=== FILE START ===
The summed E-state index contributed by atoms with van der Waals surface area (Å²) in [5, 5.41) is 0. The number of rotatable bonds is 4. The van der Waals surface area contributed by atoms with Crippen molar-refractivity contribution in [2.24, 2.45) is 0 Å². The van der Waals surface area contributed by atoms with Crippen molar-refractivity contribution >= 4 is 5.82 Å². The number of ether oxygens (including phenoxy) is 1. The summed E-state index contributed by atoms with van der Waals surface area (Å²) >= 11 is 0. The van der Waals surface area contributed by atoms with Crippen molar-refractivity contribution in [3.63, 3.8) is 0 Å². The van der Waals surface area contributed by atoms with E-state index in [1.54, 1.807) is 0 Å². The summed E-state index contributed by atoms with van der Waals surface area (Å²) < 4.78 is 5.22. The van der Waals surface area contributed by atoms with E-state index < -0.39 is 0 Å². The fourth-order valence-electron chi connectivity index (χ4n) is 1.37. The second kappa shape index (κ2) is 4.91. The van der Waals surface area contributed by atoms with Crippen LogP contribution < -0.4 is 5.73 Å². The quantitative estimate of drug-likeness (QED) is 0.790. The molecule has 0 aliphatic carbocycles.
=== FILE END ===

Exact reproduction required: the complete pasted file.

The summed E-state index contributed by atoms with van der Waals surface area (Å²) in [5, 5.41) is 0. The number of rotatable bonds is 4. The van der Waals surface area contributed by atoms with Crippen molar-refractivity contribution in [2.24, 2.45) is 0 Å². The van der Waals surface area contributed by atoms with Crippen molar-refractivity contribution >= 4 is 5.82 Å². The number of ether oxygens (including phenoxy) is 1. The summed E-state index contributed by atoms with van der Waals surface area (Å²) >= 11 is 0. The van der Waals surface area contributed by atoms with Crippen molar-refractivity contribution in [3.63, 3.8) is 0 Å². The van der Waals surface area contributed by atoms with E-state index in [1.54, 1.807) is 0 Å². The summed E-state index contributed by atoms with van der Waals surface area (Å²) < 4.78 is 5.22. The van der Waals surface area contributed by atoms with E-state index < -0.39 is 0 Å². The fourth-order valence-electron chi connectivity index (χ4n) is 1.37. The second kappa shape index (κ2) is 4.91. The van der Waals surface area contributed by atoms with Crippen LogP contribution < -0.4 is 5.73 Å². The quantitative estimate of drug-likeness (QED) is 0.790. The molecule has 0 aliphatic carbocycles.